The National, "Sorrow"
I've loved this song for a long time, but it became particularly important for me after I saw an installation by the Icelandic artist Ragnar Kjartansson at a museum in Reykjavik. He filmed The National performing "Sorrow," over and over again, for six hours. I got sort of hypnotized by it — it's the simplest, quickest song, and it just kept looping, and the band got more and more tired, the voice started straining, hitting the same morose tonal note, but the performance deepened instead of getting boring. That was really helpful for me to think about because as a writer it's easy to assume that repetition of a tone or a mood on the page is always stagnant, or only suggests a limitation on the writer's part. I was hung up on that insecurity. It's freeing to embrace the potential beauty in making the audience return to the same note, live in that same emotional space, as the pressure mounts.
The Cure, "Pictures of You"
I might as well lean into the very obvious sad boy theme at this point. The Cure will always make me feel many melancholy things, which is a pleasurable experience in its own way. "Pictures of You" is my favorite Cure song, and I listened to it a lot when I was just starting to conceive of Captive Audience. I love the way the song lingers and thrums along, this idea of looking longingly at an image until if feels like you're living in it.
Prince, "The Beautiful Ones"
This song is so goddamn electric. It's like smelling salts for the creatively blocked.
The Magnetic Fields, "Papa Was A Rodeo"
If my wife and I have a band that feels like ours, it's The Magnetic Fields. "Papa Was a Rodeo" is my favorite song of theirs, probably my favorite love song ever. It's weird and sweet and epic, and I want to curl up in the lower register of Stephin Merritt's voice.
Leonard Cohen, "Chelsea Hotel"
I am always amazed at how frank — mean, really — this song is. It's like Cohen walks into the lovely, candle-lit room of nostalgic lost-love songs and turns on a fluorescent light. Every line in the song is intentional, crystalline and stripped of bullshit. It's that feeling of reading an essay that makes you love, envy, and fear the writer all at once.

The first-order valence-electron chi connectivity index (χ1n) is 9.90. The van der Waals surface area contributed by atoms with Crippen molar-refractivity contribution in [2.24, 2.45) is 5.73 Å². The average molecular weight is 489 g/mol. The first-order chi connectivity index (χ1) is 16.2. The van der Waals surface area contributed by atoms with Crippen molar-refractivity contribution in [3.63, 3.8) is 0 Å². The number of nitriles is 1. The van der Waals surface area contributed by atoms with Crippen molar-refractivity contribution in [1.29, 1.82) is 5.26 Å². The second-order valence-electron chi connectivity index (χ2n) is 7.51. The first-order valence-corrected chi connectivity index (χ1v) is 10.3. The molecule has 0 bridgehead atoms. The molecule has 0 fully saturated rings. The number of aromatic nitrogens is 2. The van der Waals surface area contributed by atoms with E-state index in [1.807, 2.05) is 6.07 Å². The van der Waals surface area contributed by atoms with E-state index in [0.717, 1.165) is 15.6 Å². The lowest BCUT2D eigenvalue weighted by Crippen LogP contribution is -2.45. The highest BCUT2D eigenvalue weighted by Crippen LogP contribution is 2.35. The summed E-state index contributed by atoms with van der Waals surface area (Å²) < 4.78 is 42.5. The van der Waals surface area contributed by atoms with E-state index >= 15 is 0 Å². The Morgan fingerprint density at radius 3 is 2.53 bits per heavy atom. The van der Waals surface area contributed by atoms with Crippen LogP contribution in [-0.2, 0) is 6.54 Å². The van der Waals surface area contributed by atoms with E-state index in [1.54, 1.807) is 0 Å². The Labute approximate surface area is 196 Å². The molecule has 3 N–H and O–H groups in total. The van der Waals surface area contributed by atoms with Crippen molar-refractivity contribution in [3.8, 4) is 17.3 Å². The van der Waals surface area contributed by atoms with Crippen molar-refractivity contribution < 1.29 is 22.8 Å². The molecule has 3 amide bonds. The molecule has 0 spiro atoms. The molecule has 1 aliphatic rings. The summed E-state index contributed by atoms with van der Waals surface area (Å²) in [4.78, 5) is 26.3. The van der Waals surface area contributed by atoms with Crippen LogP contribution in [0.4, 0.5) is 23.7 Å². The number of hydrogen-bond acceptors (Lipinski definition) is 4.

Carly Rae Jepsen, "Favourite Color"
This is the polar opposite of "Chelsea Hotel." But Carly Rae Jepsen makes fantastic music. Walking around and listening to this song makes your day better; it's everything that a slow, buzzy, dreamy pop song should be, and particularly useful to ease the trip home after a frustrating writing session.
Counting Crows, "Anna Begins"
Trying to write honestly and earnestly about reality TV (and love, for that matter) ended up being an exercise in humility. There's a ton of vulnerability in talking about what moves you, all the naked particularities. Often, I ended up having to fight off freshman year feelings of taste insecurity, that sense that if you liked heady, heavy stuff it made you a smart, maybe unimpeachable, person. It's pretty easy to fall into that trap on the page — Look at me, I'm a cultural critic! As an explicit push against that, I started listening to the Counting Crows, a band that once meant a lot to me, that I pretended to think was a joke. And you know what? It was great! Fuck the haters: Adam Duritz forever!
Lucas Mann and Captive Audience links:
also at Largehearted Boy:
Book Notes (2015 - ) (authors create music playlists for their book)
Book Notes (2012 - 2014) (authors create music playlists for their book)
Book Notes (2005 - 2011) (authors create music playlists for their book)
my 11 favorite Book Notes playlist essays
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guest book reviews
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weekly music release lists